The RIA suggests that when the existing 'chip and pin' cardreaders, that have recently been introduced in Post Office and retailers across the UK, are upgraded in a few years time they could be made compatible with the ID cards.
You will not be required to use a card unless you wish to work, use the banking or health system, travel or receive benefits. As Mr Blunkett advised Parliament: "The issuing of a card does not force anyone to use it, although in terms of drivers or passport users, or if services - whether public or private - required some proof of identity before expenditure was laid out, without proof of identity and therefore entitlement to do it I doubt whether non-use of it would last very long."
Forgot to change your address? - Criminal!!!
It is importan to keep in mind that the card will be buttressed by a vast array of new state powers and criminal penalties. The Bill creates a score of new offences including
- refusal to obey an order to register = £2500
- failure to submit to fingerprinting and biometric scanning = £2500
- failure to provide information demanded by the government = £2500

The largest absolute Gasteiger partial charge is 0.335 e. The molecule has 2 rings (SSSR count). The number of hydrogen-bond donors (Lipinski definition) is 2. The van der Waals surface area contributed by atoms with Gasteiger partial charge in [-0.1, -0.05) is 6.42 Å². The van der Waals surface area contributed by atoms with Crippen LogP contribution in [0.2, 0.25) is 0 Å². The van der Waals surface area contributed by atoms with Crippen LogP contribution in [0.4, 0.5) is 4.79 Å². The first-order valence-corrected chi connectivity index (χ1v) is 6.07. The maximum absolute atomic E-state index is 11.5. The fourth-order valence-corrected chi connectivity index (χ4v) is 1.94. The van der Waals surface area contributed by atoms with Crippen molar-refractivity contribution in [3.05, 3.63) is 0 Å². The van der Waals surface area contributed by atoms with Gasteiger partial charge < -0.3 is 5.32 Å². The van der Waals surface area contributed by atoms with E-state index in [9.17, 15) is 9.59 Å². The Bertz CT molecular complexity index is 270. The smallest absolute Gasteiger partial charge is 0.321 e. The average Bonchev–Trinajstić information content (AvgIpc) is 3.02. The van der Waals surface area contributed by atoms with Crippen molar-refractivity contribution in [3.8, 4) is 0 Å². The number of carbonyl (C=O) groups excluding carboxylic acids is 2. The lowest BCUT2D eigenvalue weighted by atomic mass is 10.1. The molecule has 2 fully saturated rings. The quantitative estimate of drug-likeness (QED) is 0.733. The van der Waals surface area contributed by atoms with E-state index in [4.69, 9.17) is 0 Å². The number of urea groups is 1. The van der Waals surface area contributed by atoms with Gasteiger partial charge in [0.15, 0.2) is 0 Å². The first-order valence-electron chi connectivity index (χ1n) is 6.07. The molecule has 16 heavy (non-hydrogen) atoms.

- failure to attend an interview at a specified place and time = £2500
- failure to notify authorities about a lost, stolen, damaged or defective
card = up to 51 weeks in prison and/or a fine
- failure to renew a card = £1000
- failure to attend subsequent fingerprinting and biometric scanning when
demanded = £1000
- failure to provide subsequent information when demanded = £1000
- failure to attend subsequent interview at specified place and time when
demanded = £1000
- failure to notify authorities of any change in personal circumstances
(including change of address) = £1000
- providing false information = up to 2 years and/or a fine
To add insult to injury, many of the offences set out in the Bill are
civil penalties meaning it's unlikely you'll get legal aid to help
Limitless spying opportunities
The Bill sets out a number of purposes for the Card and the Register. Some are more open-ended than others. For example, the card scheme will allow "the provision of a secure and reliable method for registrable facts about such individuals to be ascertained or verified wherever that is necessary in the public interest."
"Public Interest" has a number of dimensions. The Bill defines it as being "in the interests of national security", "for the purposes of the prevention or detection of crime", "for the purposes of the enforcement of immigration controls", "for the purposes of the enforcement of prohibitions on unauthorised working or employment" and "for the purpose of securing the efficient and effective provision of public services."